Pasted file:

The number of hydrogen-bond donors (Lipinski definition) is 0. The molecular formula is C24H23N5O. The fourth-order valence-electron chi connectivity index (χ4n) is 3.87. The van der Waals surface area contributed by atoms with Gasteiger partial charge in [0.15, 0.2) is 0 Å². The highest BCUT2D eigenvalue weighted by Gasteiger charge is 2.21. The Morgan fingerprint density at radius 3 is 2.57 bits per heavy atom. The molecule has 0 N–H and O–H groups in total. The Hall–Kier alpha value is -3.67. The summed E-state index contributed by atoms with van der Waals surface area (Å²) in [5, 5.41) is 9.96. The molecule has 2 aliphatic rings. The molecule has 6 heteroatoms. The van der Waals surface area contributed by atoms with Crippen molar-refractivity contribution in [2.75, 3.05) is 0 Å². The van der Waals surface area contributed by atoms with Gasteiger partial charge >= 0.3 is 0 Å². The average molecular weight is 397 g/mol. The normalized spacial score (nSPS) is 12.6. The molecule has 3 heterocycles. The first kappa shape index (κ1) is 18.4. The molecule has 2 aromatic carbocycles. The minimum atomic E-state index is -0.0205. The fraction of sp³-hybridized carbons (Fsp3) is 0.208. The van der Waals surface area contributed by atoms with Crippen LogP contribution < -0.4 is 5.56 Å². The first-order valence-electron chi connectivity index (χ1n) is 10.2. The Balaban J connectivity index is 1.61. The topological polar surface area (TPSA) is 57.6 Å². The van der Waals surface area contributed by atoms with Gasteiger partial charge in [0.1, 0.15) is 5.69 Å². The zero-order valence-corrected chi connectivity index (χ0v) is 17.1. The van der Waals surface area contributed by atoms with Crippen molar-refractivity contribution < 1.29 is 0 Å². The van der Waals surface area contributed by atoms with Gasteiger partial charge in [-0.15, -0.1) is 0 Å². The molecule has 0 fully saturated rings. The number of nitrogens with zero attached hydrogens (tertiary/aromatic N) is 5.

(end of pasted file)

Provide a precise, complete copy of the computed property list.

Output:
The number of hydrogen-bond donors (Lipinski definition) is 0. The molecular formula is C24H23N5O. The fourth-order valence-electron chi connectivity index (χ4n) is 3.87. The van der Waals surface area contributed by atoms with Gasteiger partial charge in [0.15, 0.2) is 0 Å². The highest BCUT2D eigenvalue weighted by Gasteiger charge is 2.21. The Morgan fingerprint density at radius 3 is 2.57 bits per heavy atom. The molecule has 0 N–H and O–H groups in total. The Hall–Kier alpha value is -3.67. The summed E-state index contributed by atoms with van der Waals surface area (Å²) in [5, 5.41) is 9.96. The molecule has 2 aliphatic rings. The molecule has 6 heteroatoms. The van der Waals surface area contributed by atoms with Crippen molar-refractivity contribution in [2.75, 3.05) is 0 Å². The van der Waals surface area contributed by atoms with Gasteiger partial charge >= 0.3 is 0 Å². The average molecular weight is 397 g/mol. The normalized spacial score (nSPS) is 12.6. The molecule has 3 heterocycles. The first kappa shape index (κ1) is 18.4. The molecule has 2 aromatic carbocycles. The minimum atomic E-state index is -0.0205. The fraction of sp³-hybridized carbons (Fsp3) is 0.208. The van der Waals surface area contributed by atoms with Crippen LogP contribution < -0.4 is 5.56 Å². The first-order valence-electron chi connectivity index (χ1n) is 10.2. The Balaban J connectivity index is 1.61. The topological polar surface area (TPSA) is 57.6 Å². The van der Waals surface area contributed by atoms with Gasteiger partial charge in [0.1, 0.15) is 5.69 Å². The zero-order valence-corrected chi connectivity index (χ0v) is 17.1. The van der Waals surface area contributed by atoms with Crippen molar-refractivity contribution < 1.29 is 0 Å². The van der Waals surface area contributed by atoms with Gasteiger partial charge in [-0.15, -0.1) is 0 Å². The molecule has 0 fully saturated rings. The number of nitrogens with zero attached hydrogens (tertiary/aromatic N) is 5.